There’s a reason why businesses are trending towards big data. Data analytics can be used to isolate areas of a business that need to be improved, in addition to paring down to the areas of the business that are performing most successfully. Through an internal audit, a business can fine-tune and streamline its business processes, ultimately using performance metrics to improve its productivity and revenue.
Begin with Well-Defined Objectives
Before you can begin to analyze metrics and trends, you need to identify the core objectives of your company’s audit. What information is going to be included in the audit? Which of the company’s business processes is the audit focusing on? Is it a wide-scale audit intended to identify organizational inefficiencies, or is it a focused audit intended to drill down to specific departments? Your objectives are going to guide the data that you collect and how this data is processed.
Collect and Analyze Data
Business intelligence is a method by which data is analyzed to identify areas for improvement as well as other valuable analytic insights. Once data has been collected, business intelligence solutions can be used to identify patterns and recognize areas that need to be worked on. Business intelligence suites today are incredibly complex, able to learn from your organization’s data and deliver reporting that is tailored to your business.
The quality of analysis is directly proportional to the quality of your organization’s data. A large part of the audit will lie in validating the data that your organization has acquired and ensuring that the reporting accurately reflects what is occurring during your day-to-day business processes. If inaccuracies are discovered at this stage, stricter controls may need to be implemented on your company’s data collection and record keeping.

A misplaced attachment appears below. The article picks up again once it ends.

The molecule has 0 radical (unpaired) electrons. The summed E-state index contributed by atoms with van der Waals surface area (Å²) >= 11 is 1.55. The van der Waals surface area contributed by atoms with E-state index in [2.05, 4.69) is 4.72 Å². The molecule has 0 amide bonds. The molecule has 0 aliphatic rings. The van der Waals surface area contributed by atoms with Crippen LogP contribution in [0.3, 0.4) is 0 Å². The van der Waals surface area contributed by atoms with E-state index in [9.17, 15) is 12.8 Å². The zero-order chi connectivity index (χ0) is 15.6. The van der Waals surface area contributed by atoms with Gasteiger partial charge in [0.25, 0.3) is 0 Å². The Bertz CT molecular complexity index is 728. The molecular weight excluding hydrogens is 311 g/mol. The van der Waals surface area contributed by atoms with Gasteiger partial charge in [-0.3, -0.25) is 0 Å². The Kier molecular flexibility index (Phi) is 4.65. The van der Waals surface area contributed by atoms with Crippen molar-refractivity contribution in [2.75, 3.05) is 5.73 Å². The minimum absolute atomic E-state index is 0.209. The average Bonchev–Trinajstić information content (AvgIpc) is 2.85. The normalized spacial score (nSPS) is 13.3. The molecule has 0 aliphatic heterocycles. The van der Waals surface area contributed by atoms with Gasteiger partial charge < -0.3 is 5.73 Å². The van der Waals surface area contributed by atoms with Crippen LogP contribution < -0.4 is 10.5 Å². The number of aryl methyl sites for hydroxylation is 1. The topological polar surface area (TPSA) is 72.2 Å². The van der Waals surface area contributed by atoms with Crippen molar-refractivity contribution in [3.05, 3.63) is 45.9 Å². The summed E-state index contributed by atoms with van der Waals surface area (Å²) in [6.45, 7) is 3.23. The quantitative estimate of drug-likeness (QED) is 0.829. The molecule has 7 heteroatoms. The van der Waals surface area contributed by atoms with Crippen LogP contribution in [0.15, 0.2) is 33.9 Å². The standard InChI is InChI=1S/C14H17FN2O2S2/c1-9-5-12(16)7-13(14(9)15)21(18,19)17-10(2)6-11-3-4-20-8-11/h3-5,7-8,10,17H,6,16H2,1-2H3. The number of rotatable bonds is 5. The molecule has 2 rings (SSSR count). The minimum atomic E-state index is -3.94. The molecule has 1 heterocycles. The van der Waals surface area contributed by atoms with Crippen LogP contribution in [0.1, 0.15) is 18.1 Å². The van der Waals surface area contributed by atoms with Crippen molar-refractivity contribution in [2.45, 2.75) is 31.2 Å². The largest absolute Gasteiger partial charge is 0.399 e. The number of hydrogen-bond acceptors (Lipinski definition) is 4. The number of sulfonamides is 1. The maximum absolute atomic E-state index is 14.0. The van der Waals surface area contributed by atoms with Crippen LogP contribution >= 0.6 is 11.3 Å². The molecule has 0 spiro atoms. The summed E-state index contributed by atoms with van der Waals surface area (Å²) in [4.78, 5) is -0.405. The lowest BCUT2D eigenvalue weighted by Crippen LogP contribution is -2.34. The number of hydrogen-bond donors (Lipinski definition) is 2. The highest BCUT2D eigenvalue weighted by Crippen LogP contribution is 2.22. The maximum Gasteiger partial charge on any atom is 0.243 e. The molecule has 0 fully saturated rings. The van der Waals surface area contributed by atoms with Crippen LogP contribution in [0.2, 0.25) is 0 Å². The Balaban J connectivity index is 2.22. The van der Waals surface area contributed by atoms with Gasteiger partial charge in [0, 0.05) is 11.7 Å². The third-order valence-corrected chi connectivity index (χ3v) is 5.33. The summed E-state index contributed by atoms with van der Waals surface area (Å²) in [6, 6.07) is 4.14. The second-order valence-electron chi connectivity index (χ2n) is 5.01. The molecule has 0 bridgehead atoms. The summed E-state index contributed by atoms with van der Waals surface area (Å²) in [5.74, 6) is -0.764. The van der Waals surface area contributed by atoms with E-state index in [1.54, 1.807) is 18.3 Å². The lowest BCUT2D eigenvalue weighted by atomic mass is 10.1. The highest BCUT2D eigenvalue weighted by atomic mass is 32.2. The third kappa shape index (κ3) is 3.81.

When collecting data, it’s important to involve those who work most closely in each applicable role. It’s these key individuals who will be most familiar with how their department or team works and how their data is collected.
Creating Actionable Insights
Audits don’t just produce data — they produce a roadmap. An audit closes not only with its findings but also with actionable suggestions that are designed to resolve any problems that have been discovered with the organization’s business processes. Once an audit has found waste within the organization’s business processes — whether it is time or resources being wasted — the audit will then go on to suggest mechanisms by which this waste can be reduced.
A business process audit isn’t a one time project. Rather, audits are done at intervals to make sure that business processes are being continuously improved. Through this, an organization’s leadership can ensure that the business is not falling prey to wasteful processes and that it’s remaining both agile and competitive. For more information about auditing business processes, continue to follow the experts at Starr & Associates.